A feed line is a cable that transmits radio signals to a receiver or transmitter from a radio antenna. The feed line connects the antenna with the transmitter, receiver, or transceiver and is commonly used in wireless communication and broadcasting antenna systems. It transmits radio frequency energy from the antenna to the receiver. When properly operated, it does not emit any energy.
Techopedia explains Feed Line:
A feed line is a specialized cable that connects an antenna to the transmitter or receiver in a wireless or radio communication system.
The most commonly used feed lines include:
1. Coaxial cable: Comprising four components – the conductive center wire, the plastic insulation surrounding the wire, the copper shielding on the insulation, and the tough outer covering.
2. Twin-lead: A wire enclosed in plastic, marked at the same distance along the entire line.
3. Ladder line: Also known as the parallel conductor feeding line, it consists of two conductors separated by insulating bars.
4. Waveguides: Used for microwave frequencies.
Feed lines are made from specialized cables because they carry the radio frequency voltage. The antenna and feed line must have the same characteristic impedance to efficiently transfer RF power. If the impedances are not matched, RF energy will be reflected back toward the transmitter, leading to energy waste and excessive heating of the transmitter. An antenna tuner can be used to make the necessary changes for energy transfer.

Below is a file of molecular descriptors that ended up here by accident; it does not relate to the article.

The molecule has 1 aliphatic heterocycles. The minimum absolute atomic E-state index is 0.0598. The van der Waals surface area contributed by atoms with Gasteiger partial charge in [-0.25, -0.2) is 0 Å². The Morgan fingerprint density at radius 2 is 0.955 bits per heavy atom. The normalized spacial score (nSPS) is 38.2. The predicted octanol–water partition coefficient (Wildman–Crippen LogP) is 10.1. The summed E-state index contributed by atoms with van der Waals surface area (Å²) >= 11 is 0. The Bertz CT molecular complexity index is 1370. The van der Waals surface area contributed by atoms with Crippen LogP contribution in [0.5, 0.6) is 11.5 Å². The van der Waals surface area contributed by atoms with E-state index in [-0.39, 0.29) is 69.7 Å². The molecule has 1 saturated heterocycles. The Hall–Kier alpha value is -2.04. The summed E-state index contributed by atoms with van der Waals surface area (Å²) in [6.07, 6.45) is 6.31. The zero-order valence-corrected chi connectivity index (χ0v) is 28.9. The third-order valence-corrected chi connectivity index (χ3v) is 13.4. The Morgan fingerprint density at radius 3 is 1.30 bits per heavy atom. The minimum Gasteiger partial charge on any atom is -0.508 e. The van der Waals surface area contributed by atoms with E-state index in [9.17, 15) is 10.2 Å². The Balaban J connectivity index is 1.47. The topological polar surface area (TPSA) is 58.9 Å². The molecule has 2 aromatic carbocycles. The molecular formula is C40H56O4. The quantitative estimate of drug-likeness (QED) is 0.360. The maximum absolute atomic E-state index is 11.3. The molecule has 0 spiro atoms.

When using feed lines, it’s important to keep in mind:
– Signal loss increases with frequency.
– Signal loss also increases for longer feed lines, as signal resistance increases along with the feed line length.
This post was written by Justin Tidd, Director at Becker Mining Communications! For over 15 years, Becker Communications has been the industry’s leader in radio communication in tunnels and electrical mining communication systems. As they expanded into surface mining, railroads, and tunneling they added wireless communication systems, handheld radios, tagging, and tracking systems, as well as gas monitoring.